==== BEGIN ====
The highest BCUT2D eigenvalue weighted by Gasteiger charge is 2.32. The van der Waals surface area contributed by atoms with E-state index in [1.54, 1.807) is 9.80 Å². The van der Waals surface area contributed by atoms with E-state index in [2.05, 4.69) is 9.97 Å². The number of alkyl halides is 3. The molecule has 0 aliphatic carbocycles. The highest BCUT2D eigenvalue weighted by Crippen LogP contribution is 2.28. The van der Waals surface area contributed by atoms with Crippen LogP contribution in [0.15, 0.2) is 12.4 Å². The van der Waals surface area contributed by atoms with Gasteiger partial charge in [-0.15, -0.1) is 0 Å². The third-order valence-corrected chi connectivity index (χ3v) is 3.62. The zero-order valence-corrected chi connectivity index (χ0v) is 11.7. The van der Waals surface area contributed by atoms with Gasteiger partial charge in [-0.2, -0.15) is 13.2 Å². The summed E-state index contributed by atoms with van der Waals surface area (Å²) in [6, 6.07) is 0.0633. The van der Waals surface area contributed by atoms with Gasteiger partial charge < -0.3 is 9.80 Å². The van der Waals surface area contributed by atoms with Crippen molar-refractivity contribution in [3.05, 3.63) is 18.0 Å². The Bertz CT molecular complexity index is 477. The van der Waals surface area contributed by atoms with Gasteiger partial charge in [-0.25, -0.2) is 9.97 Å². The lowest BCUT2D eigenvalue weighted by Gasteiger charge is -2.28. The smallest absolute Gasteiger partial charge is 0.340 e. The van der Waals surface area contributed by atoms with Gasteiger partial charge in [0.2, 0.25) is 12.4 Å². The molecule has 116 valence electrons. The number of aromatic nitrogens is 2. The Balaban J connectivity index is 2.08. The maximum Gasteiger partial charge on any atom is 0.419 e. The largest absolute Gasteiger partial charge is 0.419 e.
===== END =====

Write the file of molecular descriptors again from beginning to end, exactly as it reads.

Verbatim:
The highest BCUT2D eigenvalue weighted by Gasteiger charge is 2.32. The van der Waals surface area contributed by atoms with E-state index in [1.54, 1.807) is 9.80 Å². The van der Waals surface area contributed by atoms with E-state index in [2.05, 4.69) is 9.97 Å². The number of alkyl halides is 3. The molecule has 0 aliphatic carbocycles. The highest BCUT2D eigenvalue weighted by Crippen LogP contribution is 2.28. The van der Waals surface area contributed by atoms with Crippen LogP contribution in [0.15, 0.2) is 12.4 Å². The van der Waals surface area contributed by atoms with Gasteiger partial charge in [-0.15, -0.1) is 0 Å². The third-order valence-corrected chi connectivity index (χ3v) is 3.62. The zero-order valence-corrected chi connectivity index (χ0v) is 11.7. The van der Waals surface area contributed by atoms with Gasteiger partial charge in [-0.2, -0.15) is 13.2 Å². The summed E-state index contributed by atoms with van der Waals surface area (Å²) in [6, 6.07) is 0.0633. The van der Waals surface area contributed by atoms with Gasteiger partial charge < -0.3 is 9.80 Å². The van der Waals surface area contributed by atoms with Crippen molar-refractivity contribution in [3.05, 3.63) is 18.0 Å². The Bertz CT molecular complexity index is 477. The van der Waals surface area contributed by atoms with Gasteiger partial charge in [-0.25, -0.2) is 9.97 Å². The lowest BCUT2D eigenvalue weighted by Gasteiger charge is -2.28. The smallest absolute Gasteiger partial charge is 0.340 e. The van der Waals surface area contributed by atoms with Gasteiger partial charge in [0.2, 0.25) is 12.4 Å². The molecule has 116 valence electrons. The number of aromatic nitrogens is 2. The Balaban J connectivity index is 2.08. The maximum Gasteiger partial charge on any atom is 0.419 e. The largest absolute Gasteiger partial charge is 0.419 e.